The GP corporate, Primary
Health Care Ltd, cannot legally trademark the words 'primary health
care', reports the Australian Doctor. What impact will
the Federal Court of Australia ruling have on the
naming/renaming of the Federal Government's Primary Health
It has taken seven years, a team of high-cost lawyers and
numerous court dates but the verdict is in: Primary Health Care Ltd
cannot legally trademark the words "Primary Health Care".
The GP corporate wanted to protect its title amid fears that
both doctors and the public may confuse it with other health
organisations that use the words in their own branding.
In 2010, Primary decided to prosecute the Australian
General Practice Network, whose members had been branding
themselves as Primary Health Care organisations.
Four years later, the Federal Government - in the process of
setting up its Primary Health Networks - blocked Primary from
registering the trademark.
Now, after a prolonged legal battle, the Federal Court of
Australia has ruled against Primary, noting that the phrase
'primary health care' has been around for a long time.
The court's judgement, which runs to 50,000 words, makes clear
that this historical fact was lost on Henry Bateman, Primary's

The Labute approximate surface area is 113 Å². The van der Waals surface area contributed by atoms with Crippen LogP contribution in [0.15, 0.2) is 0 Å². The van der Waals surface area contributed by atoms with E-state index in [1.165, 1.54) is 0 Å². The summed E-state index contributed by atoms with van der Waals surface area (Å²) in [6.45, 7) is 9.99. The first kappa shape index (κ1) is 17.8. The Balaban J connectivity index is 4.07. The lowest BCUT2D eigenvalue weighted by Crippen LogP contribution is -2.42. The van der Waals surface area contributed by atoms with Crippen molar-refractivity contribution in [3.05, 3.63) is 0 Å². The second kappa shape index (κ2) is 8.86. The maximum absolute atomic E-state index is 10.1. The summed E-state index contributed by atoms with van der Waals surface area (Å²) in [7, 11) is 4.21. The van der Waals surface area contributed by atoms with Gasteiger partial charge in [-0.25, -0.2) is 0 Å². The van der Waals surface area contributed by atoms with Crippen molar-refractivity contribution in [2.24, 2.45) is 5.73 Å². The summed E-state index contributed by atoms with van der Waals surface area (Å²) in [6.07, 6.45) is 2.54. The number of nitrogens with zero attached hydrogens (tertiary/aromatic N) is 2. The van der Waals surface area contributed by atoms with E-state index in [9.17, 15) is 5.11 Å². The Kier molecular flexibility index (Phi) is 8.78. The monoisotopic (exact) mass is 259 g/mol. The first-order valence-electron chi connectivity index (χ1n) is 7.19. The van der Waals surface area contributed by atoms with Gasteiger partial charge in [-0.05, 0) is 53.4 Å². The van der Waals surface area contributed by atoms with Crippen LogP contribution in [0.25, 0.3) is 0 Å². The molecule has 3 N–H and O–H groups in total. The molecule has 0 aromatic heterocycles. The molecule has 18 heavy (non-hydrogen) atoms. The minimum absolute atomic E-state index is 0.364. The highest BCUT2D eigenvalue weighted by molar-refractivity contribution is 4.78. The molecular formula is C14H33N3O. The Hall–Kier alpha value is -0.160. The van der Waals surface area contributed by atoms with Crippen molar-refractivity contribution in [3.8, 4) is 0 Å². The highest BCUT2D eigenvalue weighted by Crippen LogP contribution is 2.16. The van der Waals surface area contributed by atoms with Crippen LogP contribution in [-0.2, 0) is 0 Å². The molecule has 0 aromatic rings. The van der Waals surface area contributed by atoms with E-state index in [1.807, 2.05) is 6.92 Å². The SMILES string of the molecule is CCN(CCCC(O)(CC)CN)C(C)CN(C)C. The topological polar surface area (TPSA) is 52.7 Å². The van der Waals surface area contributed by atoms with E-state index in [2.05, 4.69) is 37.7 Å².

one-time general manager, who apparently did not realise the phrase
related to anything aside from the company founded by his father,
Dr Ed Bateman.
The younger Bateman had told the Federal Court he used the
Collins, Macquarie and Oxford dictionaries to look up the meaning
of "primary health care", but had found nothing there.
His studies left Federal Court judge Anna Katzmann
"The term 'health check' does not appear in the dictionary," she
wrote in her judgment. "Nor, for that matter, does 'ham sandwich'.
Each term, however, has an ordinary meaning."
She added: "Despite the professed ignorance of his son, the
evidence indicated that the name was chosen by the applicant's
founder, Dr Edmund Bateman, because it reflected the services that
would be available to patients attending the centres."
Primary argued that if other organisations used the words
Primary Health Care in their titles, GPs would think they were
linked to the corporate, rather than referring to the concept of
At one point during the long legal wrangle, a judge called 12
GPs to give evidence, finding that at least five understood the
phrase in its everyday sense.
Primary argued that patients also would confuse organisations
using the words "primary health care".
But again the appeal court rejected the argument.
Although patients might not normally think of 'receiving primary
health services', as opposed to 'seeing a GP', they would
understand an ordinary meaning of the phrase if they were
confronted with the three words together, the judges concluded.
Primary will have to pay costs to the Federal Government.